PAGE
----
Who we are and what we do
The HTA is an executive Non-Departmental Public Body sponsored by the Department of Health and Social Care, established by the Human Tissue Act 2004.
Our overall goal is to maintain public confidence by ensuring that the removal, storage and use of human tissue and organs are undertaken safely and ethically, and with proper consent.
We also have a role in maintaining professional confidence; by assuring that human material being used by professionals has been obtained with the proper consent and is managed with appropriate care.
- We license organisations that remove, store and use human tissue for certain activities under the Human Tissue Act 2004;
- We license organisations involved in preparing tissues and cells for use in patient treatment as required by the EU Tissues and Cells Directives;
- We license organisations involved in organ donation and transplantation as required by the EU Organ Donation Directive;
- We monitor and inspect or audit organisations to ensure they comply our standards;
- We use our powers to take regulatory action where we identify non-compliance;
- We assess living organ donations to ensure donors are protected from duress or coercion, and that no reward is offered or given;
- We provide information, advice and guidance to the public and professionals about the nature and purpose of activities within our remit;
- We monitor developments relating to activities within our remit and advise Government on related issues.
In addition to our statutory role we are increasingly called upon to provide advice on areas related to, but not specified in, our legislation. This is particularly important in areas of emerging technology and cutting-edge research not originally envisaged when the Human Tissue Act was enacted.
Our remit under the Human Tissue Act 2004 extends to England, Wales and Northern Ireland; however, we also carry out some activities in relation to the approval of living organ donations on behalf of the Scottish Government. Our remit as the Competent Authority for the quality and safety of tissues, cells and organs used in transplantation extends to the whole of the UK.
We license approximately 860 premises across the six sectors that we regulate and publish standards and requirements that those working within the regulated fields must meet.
Whilst the HTA has an influential role in superintending compliance and promoting good practice, public confidence in the use of human tissue cannot be safeguarded by the HTA alone.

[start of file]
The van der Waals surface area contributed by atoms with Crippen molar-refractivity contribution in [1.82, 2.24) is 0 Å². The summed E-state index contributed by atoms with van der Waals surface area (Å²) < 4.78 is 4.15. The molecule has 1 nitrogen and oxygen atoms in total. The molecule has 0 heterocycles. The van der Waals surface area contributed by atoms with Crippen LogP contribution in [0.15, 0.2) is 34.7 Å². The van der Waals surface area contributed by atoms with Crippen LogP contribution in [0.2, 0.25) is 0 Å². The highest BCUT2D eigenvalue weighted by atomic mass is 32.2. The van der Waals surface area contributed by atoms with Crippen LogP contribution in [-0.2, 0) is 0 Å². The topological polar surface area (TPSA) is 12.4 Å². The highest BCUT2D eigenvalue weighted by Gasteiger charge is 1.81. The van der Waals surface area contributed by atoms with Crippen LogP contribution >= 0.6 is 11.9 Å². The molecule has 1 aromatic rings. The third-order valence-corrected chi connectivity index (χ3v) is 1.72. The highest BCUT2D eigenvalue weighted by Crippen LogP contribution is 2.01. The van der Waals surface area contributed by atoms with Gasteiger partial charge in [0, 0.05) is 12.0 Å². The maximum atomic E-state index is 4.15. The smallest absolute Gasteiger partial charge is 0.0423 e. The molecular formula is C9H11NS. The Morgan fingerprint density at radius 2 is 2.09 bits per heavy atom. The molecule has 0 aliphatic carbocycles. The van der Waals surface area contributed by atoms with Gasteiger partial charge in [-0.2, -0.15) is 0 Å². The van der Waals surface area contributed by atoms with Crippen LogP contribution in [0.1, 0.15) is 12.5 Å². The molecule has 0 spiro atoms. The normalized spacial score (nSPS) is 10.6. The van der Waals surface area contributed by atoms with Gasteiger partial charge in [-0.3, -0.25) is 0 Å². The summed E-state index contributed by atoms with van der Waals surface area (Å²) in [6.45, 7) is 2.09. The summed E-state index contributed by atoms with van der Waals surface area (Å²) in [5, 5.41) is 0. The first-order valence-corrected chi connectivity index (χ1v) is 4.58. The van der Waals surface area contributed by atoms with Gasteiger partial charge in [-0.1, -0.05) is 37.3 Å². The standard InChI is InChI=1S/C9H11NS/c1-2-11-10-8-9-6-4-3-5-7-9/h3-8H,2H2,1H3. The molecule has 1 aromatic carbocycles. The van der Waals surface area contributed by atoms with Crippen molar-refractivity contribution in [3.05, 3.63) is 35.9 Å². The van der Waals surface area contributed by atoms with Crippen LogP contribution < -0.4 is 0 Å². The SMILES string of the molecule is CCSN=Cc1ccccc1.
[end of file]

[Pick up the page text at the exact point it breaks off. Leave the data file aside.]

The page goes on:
Public confidence is also dependent on the individuals and organisations that undertake activities within the HTA’s remit acting within the standards and requirements of the legislation.
In line with Government requirements, we produce this document annually. It should be read in conjunction with the HTA’s Strategy for 2018 – 2021, which outlines the HTA’s strategic approach and high-level objectives for the three years beginning 1 April 2018.
The HTA’s non-executive board is made up of: a chair and nine Members who are appointed by the Secretary of State for Health and Social Care; one Member appointed by the Welsh Cabinet Secretary for Health and Social Services, and one by the Minister for Health in Northern Ireland. The professional Members of our board come from medical and scientific backgrounds linked to our work, and the lay Members bring a wide range of business, commercial and public sector experience.
The board’s primary role is to ensure that the HTA discharges its statutory responsibilities effectively. It achieves this by setting the HTA’s strategic direction and providing both support and challenge to our Executive team, which is responsible for the delivery of these responsibilities on a day-to-day basis. Further details on our staff can be found in the Resources section of this business plan.
Four guiding principles continue to drive our work and underpin our regulatory framework. They should be followed in dealing with human bodies, tissue and organs:
and the wishes of the donor (or in some cases, their nominated representatives or relatives) are the primary consideration when removing, storing and using human tissue.
is paramount in the treatment of human bodies and tissue.
must underpin the management of human bodies and tissue.
Honesty and openness
are the foundation of communications in matters pertaining to the use of human tissue and bodies.
In our previous strategy, we described our key activities as grouped within three themes:
how we achieve our strategic objectives today
how we will improve in the future
how we effectively use our people and resources